Build Motivation To Write That Paper

By Ellie Walburg on November 9, 2017

The cursor continues to blink on the blank document. You have a paper to write for your next class. It's due soon. And you have no idea what to write, or how to start.

The kids are in bed, hopefully sound asleep. Your spouse is doing his or her own work. Now, it's time for you to write the research essay you'd been procrastinating on all week.

But, the words just don't come. And you continue to stare at the blinking cursor.

Odds are, this hesitation, frustration and inability to form complete sentences has happened to all students. You may rather want to binge watch your new show, or try out a new cookie recipe or engage in some other favorite hobby than try and write a paper.

Yet writing that paper brings you another step closer to pursuing your personal and professional goals. You know it's important.

Wonder how to build up the inspiration to let your words start flowing? Follow these simple steps to cultivate motivation and get that paper written:

Find the Right Writing Spot

In another blog article, we mentioned a way to improve your study habits includes finding the right location. To be ready to write, your environment should cater to your need to focus.

As an adult student, the location you work may require flexibility. It may be a coffee shop a few blocks down from your house; or an empty conference room in your office; or a quiet library workspace.

And if you're unable to escape the constant craziness of life, noise-cancelling headphones may just be a good investment.

The goal in establishing your working environment is to let your thoughts and words flow freely, without constant interruptions.

Turn Off the Phone

You're just about to write a sentence and you hear a 'ping' from your phone notifying you that someone just liked your photo on Facebook. And soon, rather than writing your next paragraph in your paper, you are commenting on your friend's updated profile picture.

Some may find turning off their phone to work unimaginable. How can you not be constantly available via technology? Yet, to increase your focus on the paper that has yet to be written, put it on silent.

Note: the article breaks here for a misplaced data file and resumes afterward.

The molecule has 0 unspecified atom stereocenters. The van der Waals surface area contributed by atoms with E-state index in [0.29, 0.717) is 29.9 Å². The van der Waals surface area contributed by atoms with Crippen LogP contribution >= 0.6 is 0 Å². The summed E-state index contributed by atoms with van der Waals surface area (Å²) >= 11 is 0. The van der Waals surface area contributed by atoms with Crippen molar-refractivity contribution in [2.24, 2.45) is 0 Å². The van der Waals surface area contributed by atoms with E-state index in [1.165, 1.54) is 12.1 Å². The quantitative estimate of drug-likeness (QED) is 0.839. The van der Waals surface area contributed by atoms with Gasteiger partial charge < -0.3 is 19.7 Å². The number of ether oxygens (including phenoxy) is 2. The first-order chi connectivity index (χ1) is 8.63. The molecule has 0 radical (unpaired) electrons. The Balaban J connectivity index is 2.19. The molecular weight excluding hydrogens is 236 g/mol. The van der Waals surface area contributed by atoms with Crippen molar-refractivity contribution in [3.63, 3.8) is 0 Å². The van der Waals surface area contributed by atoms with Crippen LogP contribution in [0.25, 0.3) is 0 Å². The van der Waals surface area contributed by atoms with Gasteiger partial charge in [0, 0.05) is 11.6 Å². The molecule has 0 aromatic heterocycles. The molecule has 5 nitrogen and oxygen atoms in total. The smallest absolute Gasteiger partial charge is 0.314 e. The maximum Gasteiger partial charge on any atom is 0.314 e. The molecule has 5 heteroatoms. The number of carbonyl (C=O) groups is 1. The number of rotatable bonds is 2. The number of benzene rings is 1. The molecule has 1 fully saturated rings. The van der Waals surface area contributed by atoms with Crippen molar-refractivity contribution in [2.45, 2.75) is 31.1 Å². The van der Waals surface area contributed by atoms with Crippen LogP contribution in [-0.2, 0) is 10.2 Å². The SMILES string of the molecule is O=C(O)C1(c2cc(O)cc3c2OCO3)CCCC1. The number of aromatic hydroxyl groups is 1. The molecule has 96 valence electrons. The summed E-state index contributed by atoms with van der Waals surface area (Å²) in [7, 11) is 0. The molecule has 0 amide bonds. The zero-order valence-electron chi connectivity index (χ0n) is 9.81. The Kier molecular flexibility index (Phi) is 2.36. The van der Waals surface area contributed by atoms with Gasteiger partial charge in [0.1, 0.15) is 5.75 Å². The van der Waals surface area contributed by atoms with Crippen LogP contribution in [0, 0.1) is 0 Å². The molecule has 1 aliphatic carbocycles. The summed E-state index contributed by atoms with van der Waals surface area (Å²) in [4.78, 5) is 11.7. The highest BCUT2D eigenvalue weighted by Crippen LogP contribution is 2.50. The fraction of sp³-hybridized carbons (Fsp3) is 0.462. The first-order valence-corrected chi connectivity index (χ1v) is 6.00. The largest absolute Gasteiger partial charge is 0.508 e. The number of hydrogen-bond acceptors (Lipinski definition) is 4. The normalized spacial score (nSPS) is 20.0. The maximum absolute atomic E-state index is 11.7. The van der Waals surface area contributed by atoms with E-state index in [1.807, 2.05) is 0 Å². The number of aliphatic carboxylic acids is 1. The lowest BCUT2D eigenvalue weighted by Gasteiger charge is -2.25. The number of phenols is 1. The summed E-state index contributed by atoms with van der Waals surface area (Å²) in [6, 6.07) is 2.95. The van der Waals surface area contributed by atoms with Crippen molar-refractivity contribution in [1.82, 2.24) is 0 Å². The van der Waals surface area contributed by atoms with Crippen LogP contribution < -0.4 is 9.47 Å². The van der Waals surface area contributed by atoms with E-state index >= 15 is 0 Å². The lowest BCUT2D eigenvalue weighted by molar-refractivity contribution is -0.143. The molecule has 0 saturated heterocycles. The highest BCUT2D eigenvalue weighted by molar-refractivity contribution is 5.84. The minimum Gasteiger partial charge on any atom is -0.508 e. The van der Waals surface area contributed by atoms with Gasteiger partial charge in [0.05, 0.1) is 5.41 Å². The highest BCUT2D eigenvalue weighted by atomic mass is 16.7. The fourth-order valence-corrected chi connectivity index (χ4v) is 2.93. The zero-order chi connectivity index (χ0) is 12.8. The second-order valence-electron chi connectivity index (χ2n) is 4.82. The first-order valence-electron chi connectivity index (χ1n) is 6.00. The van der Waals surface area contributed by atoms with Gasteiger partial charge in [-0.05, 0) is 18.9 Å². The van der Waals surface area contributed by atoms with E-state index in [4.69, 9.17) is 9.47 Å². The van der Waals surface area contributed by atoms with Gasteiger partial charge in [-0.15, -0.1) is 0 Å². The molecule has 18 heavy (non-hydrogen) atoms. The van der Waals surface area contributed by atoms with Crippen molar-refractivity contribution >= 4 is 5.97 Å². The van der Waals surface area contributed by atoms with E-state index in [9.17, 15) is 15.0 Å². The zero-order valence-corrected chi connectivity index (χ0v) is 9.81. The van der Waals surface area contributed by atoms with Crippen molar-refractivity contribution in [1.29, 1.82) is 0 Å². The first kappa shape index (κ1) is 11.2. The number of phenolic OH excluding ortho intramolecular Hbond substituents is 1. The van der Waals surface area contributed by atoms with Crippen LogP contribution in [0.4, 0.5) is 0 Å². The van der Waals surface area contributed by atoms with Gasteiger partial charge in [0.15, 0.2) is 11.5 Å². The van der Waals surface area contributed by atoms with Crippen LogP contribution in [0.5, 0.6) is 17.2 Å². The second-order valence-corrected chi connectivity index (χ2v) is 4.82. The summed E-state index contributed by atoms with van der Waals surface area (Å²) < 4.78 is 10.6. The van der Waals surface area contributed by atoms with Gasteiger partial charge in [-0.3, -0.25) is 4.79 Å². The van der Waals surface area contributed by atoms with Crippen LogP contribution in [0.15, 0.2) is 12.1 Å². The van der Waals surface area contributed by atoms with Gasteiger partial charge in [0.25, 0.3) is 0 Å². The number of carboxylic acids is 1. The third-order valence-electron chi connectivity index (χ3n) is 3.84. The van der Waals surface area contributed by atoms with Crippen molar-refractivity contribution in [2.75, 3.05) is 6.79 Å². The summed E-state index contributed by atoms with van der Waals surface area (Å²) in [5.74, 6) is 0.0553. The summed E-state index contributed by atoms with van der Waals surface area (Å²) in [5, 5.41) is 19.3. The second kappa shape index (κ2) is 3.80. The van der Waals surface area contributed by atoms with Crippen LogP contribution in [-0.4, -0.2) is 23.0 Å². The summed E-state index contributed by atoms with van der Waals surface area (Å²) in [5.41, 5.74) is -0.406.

Removing the distraction of bings and rings from texts, emails and Facebook notifications can turn your attention from the hundreds of other things going on to forming that intro, body and conclusion of your paper.

Plan a Goal

Have six pages to write? It may not be best to set your goal to finish all six in one sitting. Such a goal may feel overwhelmingly daunting - creating another barrier in finishing the assignment.

In setting your goal for writing, be sure to follow the S.M.A.R.T. acronym to ensure success.

S - Specific: Rather than telling yourself you'll write a few sentences and cite a few sources, get detailed. Write three pages with using at least three sources.

M - Measurable: Page length or word count are benchmarks that can be easily measured and evaluated.

A - Achievable: Ensure the length and content goal you set is actually something you can physically and mentally complete in the time you allot yourself. Writing ten pages in a half hour may just be too extreme.

R - Relevant: The goal you set in writing your paper should assist you in pursuing your professional and personal endeavors. It's not just an assignment. It's equipping you.

T - Timely: Setting a deadline, whether given on the syllabus or the one you give yourself before that, gives you the mental note of what and when to get it done. Perhaps you could break up your work on the paper into different sections and set reachable deadlines for each section.

Remember Why You're Writing

Writing the paper is about more than getting a good grade. It's more than moving on to the next course. Writing this paper is one more step toward achieving your personal and professional goals.

Think about and answer the question of why you're pursuing your degree. It may be a combination of factors: to show your children your commitment to education, to receive a promotion, to follow a dream that you missed out on, to perform better in your current role.

Whatever your answer, you're in your degree program for a reason. Getting your thoughts and arguments down on paper is just one next step toward fulfilling that reason.

Want Additional Resources for Student Success?

PGS offers numerous Academic Support resources to equip you to succeed in your degree program, whether that's in writing a paper or other assignment. Visit our academic support webpage to discover more essential tools.

Category: Academic Resources